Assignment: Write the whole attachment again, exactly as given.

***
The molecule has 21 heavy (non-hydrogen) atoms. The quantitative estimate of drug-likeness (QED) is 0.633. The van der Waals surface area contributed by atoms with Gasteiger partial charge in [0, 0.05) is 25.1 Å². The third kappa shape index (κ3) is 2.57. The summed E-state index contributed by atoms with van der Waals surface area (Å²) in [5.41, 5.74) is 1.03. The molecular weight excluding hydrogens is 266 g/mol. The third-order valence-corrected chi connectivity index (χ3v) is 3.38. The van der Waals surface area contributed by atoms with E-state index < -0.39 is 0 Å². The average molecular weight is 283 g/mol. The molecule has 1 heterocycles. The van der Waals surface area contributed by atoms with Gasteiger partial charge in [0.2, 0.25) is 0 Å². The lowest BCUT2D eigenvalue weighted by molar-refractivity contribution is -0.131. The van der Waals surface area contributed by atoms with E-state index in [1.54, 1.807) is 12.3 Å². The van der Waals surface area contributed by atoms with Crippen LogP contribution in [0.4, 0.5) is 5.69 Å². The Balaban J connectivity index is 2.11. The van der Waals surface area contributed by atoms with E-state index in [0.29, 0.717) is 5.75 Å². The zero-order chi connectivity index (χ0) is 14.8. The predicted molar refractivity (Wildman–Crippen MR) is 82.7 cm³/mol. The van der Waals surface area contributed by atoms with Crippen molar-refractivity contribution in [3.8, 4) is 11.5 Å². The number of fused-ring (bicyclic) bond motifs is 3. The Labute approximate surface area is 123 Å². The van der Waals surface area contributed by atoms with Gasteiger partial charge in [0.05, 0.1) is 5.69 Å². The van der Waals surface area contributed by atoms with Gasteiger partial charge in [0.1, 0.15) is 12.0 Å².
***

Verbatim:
The molecule has 21 heavy (non-hydrogen) atoms. The quantitative estimate of drug-likeness (QED) is 0.633. The van der Waals surface area contributed by atoms with Gasteiger partial charge in [0, 0.05) is 25.1 Å². The third kappa shape index (κ3) is 2.57. The summed E-state index contributed by atoms with van der Waals surface area (Å²) in [5.41, 5.74) is 1.03. The molecular weight excluding hydrogens is 266 g/mol. The third-order valence-corrected chi connectivity index (χ3v) is 3.38. The van der Waals surface area contributed by atoms with E-state index < -0.39 is 0 Å². The average molecular weight is 283 g/mol. The molecule has 1 heterocycles. The van der Waals surface area contributed by atoms with Gasteiger partial charge in [0.2, 0.25) is 0 Å². The lowest BCUT2D eigenvalue weighted by molar-refractivity contribution is -0.131. The van der Waals surface area contributed by atoms with E-state index in [1.54, 1.807) is 12.3 Å². The van der Waals surface area contributed by atoms with Crippen LogP contribution in [0.4, 0.5) is 5.69 Å². The Balaban J connectivity index is 2.11. The van der Waals surface area contributed by atoms with E-state index in [0.29, 0.717) is 5.75 Å². The zero-order chi connectivity index (χ0) is 14.8. The predicted molar refractivity (Wildman–Crippen MR) is 82.7 cm³/mol. The van der Waals surface area contributed by atoms with Crippen molar-refractivity contribution in [3.8, 4) is 11.5 Å². The number of fused-ring (bicyclic) bond motifs is 3. The Labute approximate surface area is 123 Å². The van der Waals surface area contributed by atoms with Gasteiger partial charge in [0.05, 0.1) is 5.69 Å². The van der Waals surface area contributed by atoms with Gasteiger partial charge in [0.1, 0.15) is 12.0 Å².